Posted by: Bevan | March 3, 2010

Update March 2010

I’ve been very quiet on the blog for a few months now – this seems to be a sign that trading is going well!  I tend to vent and philosophise on here when times are tough – its a useful way of thinking rationally about my trading and reminding myself of good habits and ideas.  Its also interesting reading back months later.  In the trading game recency bias means that current results, and the feelings they generate tend to dominate, and its very easy to forget your thoughts and feelings previously.

I’ve found a mechanical system which is currently producing good results, which I have been trading since the beginning of November.  The Triple Screen system, which I traded for the whole of last year produced an expectancy of £-3 per trade for me.  In fact I think its sound system in principle – I was probably applying it too mechanically, and should have been using a more diversified portfolio.  It certainly taught me the benefit of trading in a consistent, disciplined way day after day – almost holding my own in equity for a year and trading in a disciplined and consistent way was important for me to learn.  It was really phase three in my journey.

Phase One was my first year, comprised of a few months of ill disciplined luck, followed by a few months of ill disciplined bad luck.  Needless to say this cost money.  It lead to phase two, which was when I believed the markets were totally random and that there was no way I could trade them successfully, that it was only a game for brokers and market makers.  Phase three only occurred because my wife gave me a good shakeup and encouraged me to try again – she could see the potential I couldn’t.  Luckily I read some good books, did some thinking and realised that I needed to control myself and approach trading methodically instead of rushing from method to method desparately searching for an answer.

Van Tharp’s book Trade Your Way To Financial Freedom was really useful.  Although the system development and expectancy stuff informed my trading outlook, leading me to the approach I’m using now, what really made the difference was the psychological stuff in the early chapters, particularly the section on identifying objectives.  I achieved a breakthrough when I realised that my objective thus far had actually been action and excitement, rather than making money.  I think this is probably true for 99% of people who start trading, and its vital to wake up to this desire.  It still rears its ugly head occasionally at weak moments (a bit like an ex smoker when out for a few drinks) however I’m finding with time my lapses are becoming less frequent, and expensive.  Refocusing on more rational objectives (building wealth for my family and potentially achieving financial independence), along with almost nightly reading from Trading For A Living which kept me thinking about winning habits rather than those of losing traders led me to gradually develop a steady trading technique and discipline day after day, not losing much, not winning much.  Having become convinced that mechanical trend following was a profitable technique which suited my personality (and which would mitigate my action-seeking shortcomings!) I researched a number of commercially available systems, beginning to trade one in November.  Its far too soon to make any long term judgements, but so far I have to say that its nice to be consistently trading, and also making a profit at the same time!  My trading has achieved a profit factor of 1.54 since the beginning of November.  There is some luck involved in that my strike rate of 50% is above what I would expect to achieve in the long run, so I think realistically that over time that will fall.  That said though, there is good historic testing which shows that I should win in the long run.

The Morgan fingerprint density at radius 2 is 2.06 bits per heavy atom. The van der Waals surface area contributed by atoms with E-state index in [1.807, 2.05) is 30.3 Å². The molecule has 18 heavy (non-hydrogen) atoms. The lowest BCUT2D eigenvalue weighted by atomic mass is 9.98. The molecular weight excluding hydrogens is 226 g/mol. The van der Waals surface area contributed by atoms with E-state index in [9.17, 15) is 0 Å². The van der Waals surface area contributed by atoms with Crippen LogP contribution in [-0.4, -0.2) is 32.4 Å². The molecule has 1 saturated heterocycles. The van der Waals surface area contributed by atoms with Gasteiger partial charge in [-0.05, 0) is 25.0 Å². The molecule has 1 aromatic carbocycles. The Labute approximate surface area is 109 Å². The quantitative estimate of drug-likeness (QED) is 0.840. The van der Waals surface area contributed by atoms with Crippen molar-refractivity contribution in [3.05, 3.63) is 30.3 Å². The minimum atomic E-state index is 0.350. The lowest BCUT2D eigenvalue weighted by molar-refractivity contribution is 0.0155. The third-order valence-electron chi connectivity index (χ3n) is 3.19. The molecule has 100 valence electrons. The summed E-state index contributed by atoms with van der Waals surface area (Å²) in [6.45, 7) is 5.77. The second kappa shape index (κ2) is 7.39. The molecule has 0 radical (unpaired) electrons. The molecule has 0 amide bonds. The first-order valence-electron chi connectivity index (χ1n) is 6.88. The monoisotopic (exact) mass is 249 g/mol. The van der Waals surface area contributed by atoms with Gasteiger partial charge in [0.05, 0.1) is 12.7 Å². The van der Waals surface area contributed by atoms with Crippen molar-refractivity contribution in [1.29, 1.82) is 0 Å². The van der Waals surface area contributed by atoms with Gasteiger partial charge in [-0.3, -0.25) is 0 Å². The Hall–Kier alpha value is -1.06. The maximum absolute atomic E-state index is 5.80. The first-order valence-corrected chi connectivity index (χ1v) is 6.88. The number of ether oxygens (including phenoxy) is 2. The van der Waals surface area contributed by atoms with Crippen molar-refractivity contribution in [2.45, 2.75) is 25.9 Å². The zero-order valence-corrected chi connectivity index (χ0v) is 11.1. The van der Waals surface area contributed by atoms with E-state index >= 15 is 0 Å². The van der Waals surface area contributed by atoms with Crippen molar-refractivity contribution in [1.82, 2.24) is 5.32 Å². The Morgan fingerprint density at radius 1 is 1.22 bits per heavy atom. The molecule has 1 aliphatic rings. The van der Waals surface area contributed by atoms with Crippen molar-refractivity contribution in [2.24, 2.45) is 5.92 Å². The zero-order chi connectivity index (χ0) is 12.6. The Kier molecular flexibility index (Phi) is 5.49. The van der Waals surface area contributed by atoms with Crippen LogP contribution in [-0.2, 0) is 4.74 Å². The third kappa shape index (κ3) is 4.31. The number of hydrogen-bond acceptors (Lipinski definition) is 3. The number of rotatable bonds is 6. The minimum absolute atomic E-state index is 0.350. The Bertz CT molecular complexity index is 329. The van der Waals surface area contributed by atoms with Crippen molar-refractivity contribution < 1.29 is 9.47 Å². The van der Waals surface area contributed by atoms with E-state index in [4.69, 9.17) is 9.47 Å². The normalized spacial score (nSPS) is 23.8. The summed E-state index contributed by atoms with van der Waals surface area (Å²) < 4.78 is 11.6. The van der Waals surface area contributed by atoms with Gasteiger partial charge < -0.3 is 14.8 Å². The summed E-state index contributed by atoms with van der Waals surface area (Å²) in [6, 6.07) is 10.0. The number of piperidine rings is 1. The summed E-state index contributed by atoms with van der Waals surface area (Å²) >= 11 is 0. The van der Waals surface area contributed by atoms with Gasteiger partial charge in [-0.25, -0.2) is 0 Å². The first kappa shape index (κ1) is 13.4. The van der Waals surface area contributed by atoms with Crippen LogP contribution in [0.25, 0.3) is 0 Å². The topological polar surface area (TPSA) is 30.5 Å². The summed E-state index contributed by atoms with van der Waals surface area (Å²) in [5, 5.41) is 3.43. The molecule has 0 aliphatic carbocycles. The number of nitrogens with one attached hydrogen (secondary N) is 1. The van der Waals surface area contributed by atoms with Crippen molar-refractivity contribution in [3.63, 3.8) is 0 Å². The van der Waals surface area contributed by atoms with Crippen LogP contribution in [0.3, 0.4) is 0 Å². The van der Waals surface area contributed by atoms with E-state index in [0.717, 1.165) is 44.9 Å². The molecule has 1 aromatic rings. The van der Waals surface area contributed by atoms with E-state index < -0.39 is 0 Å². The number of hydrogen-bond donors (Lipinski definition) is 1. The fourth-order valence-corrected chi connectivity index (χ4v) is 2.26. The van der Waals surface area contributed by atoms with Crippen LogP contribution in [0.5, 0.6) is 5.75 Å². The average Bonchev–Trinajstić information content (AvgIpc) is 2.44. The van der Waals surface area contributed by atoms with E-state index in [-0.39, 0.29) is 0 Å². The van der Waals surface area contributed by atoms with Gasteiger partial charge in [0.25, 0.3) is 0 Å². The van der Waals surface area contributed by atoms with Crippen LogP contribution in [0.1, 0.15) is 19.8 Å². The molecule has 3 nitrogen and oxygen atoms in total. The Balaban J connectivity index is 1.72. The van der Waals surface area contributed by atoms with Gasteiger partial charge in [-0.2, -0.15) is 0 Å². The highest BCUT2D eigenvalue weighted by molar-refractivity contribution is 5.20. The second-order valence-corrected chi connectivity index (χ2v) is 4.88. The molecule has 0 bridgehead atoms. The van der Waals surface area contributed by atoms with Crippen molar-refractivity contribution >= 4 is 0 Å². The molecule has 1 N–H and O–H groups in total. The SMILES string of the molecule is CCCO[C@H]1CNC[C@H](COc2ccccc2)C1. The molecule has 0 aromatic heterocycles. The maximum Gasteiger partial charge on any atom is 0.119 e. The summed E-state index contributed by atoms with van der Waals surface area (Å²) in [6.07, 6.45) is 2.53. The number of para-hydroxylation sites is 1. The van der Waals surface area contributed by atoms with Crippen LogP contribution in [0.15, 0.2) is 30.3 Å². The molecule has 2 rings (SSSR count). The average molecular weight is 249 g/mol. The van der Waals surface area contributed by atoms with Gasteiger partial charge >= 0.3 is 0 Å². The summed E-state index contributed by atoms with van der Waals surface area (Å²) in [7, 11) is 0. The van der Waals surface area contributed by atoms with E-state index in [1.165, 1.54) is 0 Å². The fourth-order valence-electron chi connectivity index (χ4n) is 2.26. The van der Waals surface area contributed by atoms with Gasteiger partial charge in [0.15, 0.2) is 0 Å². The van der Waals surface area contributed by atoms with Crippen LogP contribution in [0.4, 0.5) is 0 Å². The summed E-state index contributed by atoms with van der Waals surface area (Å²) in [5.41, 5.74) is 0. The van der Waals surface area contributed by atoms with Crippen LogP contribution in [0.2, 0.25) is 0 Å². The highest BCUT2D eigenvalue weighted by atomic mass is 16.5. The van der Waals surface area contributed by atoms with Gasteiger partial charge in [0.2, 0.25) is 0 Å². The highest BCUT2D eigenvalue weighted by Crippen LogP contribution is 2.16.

Although I trade mechanically based on a technical approach, I love reading economic discussions of the fallout from the ‘credit crunch’.  I’d hate to have to make trading decisions based on what I read though!  I particularly recommend The Big Picture blog as well as subscribing to Larry Levin’s newsletter (he runs a trading coaching programme for day trading on the S&P, I can’t vouch for that at all but he does have an interesting macroeconomic perspective!)


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